Stocks dip on surging virus cases, stimulus doubts

Global shares started the week on the back foot as surging coronavirus cases in Europe and the United States clouded the global economic outlook

Global shares started the week on the back foot, as surging coronavirus cases in Europe and the United States clouded the global economic outlook, while China’s leaders met to ponder the future of the economic giant.

The United States has seen its highest ever number of new Covid-19 cases in the past two days, while France also set case records and Spain announced a state of emergency.

That combined with no clear progress on a US stimulus package and caution ahead of the November 3 US election to drag the MSCI world equity index down 0.2 percent. In Europe, the Euro STOXX 600 shed 0.8 percent, while S&P 500 futures fell 0.9 percent.

“The decreasing likelihood of US fiscal stimulus pre-election, possibly even pre year-end, as well as worsening virus numbers and increasing lockdown measures all seem to be taking the shine of what was a rather complacent market view of the outlook,” said James Athey, investment director at Aberdeen Standard Investments.

Europe became the second region after Latin America to surpass 250 000 deaths on Saturday, according to a Reuters tally, as many European countries reported their highest number of Covid-19 cases in a single day.


Milan’s blue-chip index sank 1.2 percent as new curbs on public venues overshadowed Friday’s positive news that ratings agency S&P Global upgraded the nation’s sovereign outlook to stable from negative.

The German DAX slumped as much as 2.7 percent to a three-month low after software company SAP abandoned medium-term profitability targets and warned its business would take longer than expected to recover from the pandemic.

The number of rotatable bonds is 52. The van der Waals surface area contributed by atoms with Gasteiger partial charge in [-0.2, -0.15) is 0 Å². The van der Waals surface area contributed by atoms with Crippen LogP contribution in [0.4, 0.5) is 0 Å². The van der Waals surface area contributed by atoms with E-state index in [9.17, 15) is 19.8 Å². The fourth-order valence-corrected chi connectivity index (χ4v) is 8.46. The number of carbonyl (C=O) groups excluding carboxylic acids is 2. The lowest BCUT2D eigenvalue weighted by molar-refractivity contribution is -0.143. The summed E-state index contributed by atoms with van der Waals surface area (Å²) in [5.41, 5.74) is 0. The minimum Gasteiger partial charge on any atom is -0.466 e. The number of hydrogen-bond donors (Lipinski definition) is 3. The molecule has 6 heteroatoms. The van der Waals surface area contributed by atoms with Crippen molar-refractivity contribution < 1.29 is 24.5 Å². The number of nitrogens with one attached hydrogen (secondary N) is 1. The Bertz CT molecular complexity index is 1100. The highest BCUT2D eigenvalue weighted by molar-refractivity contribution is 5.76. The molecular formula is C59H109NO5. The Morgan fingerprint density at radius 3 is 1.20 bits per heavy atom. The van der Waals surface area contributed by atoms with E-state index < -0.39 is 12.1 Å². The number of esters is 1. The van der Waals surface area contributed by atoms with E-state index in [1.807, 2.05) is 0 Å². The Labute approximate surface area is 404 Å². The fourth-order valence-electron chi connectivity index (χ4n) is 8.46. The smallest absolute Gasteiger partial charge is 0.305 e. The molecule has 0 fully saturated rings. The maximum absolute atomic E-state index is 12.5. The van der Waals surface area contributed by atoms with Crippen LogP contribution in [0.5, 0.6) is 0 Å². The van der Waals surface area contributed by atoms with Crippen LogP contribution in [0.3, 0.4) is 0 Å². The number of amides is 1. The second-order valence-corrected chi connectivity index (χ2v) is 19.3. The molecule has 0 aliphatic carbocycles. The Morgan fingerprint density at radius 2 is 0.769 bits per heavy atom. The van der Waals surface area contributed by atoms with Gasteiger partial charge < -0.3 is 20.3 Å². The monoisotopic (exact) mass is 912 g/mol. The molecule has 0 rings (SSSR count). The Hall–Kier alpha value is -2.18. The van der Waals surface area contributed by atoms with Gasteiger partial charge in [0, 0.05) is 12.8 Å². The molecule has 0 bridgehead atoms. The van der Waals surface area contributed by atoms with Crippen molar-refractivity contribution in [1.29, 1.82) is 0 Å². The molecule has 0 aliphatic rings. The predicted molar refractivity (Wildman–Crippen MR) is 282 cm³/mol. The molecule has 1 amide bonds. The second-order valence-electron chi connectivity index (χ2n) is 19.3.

MSCI’s broadest index of Asia-Pacific shares outside Japan shed 0.2 percent. Japan’s Nikkei finished 1 percent lower, and South Korea’s main index lost 0.7 percent.

Chinese blue chips shed 0.6 percent as the country’s leaders met to chart the nation’s economic course for 2021-2025, balancing growth with reforms amid an uncertain global outlook and deepening tensions with the United States.

In a packed week for monetary policy decisions, Canada’s and Japan’s central banks are expected to hold fire for now, while the market assumes the European Central Bank will sound cautious on inflation and growth even if it skips a further easing.

Data due out Thursday is forecast to show a consumer-led 31.9 percent rebound in US economic output in the third quarter, after the second’s quarter’s historic collapse.

Analysts at Westpac noted such a bounce would still leave 2020 GDP around 4 percent below last year’s, with business investment still lagging badly.

As markets increasingly price in the likelihood of a Democratic president and Congress and resulting rise in government spending and borrowing, US 10-year Treasury yields hit their highest since early June last week at 0.8720 percent They were trading at 0.81 percent yesterday.

“We have raised the probability of a Democratic sweep, already our base case, from 40 percent to just over 50 percent and have increased our expectation of Biden to win from 65 percent to 75 percent,” NatWest Markets analysts said in a note.

“We see steeper US yield curves and a weaker USD as likely to prevail in our base case.”


Italian government bond yields slid across the curve to one-week lows after S&P Global’s unexpected outlook upgrade.

The benchmark 10-year yield dropped 9 basis points to 0.68 percent and the spread over German bonds tightened to 126 bps.

Surging coronavirus cases sent investors to the safety of the dollar after it fell broadly last week.

An index tracking its value against a basket of currencies firmed 0.2 percent to 92.95 , while euro/dollar – the most traded currency pair and part of the index – fell 0.3 percent to 1.1831.

In commodity markets, gold edged down 0.2 percent to US$1 897.35 per ounce.

Oil prices extended last week’s losses as the prospect of increased supply and resurgent coronavirus infections worried investors.– Reuters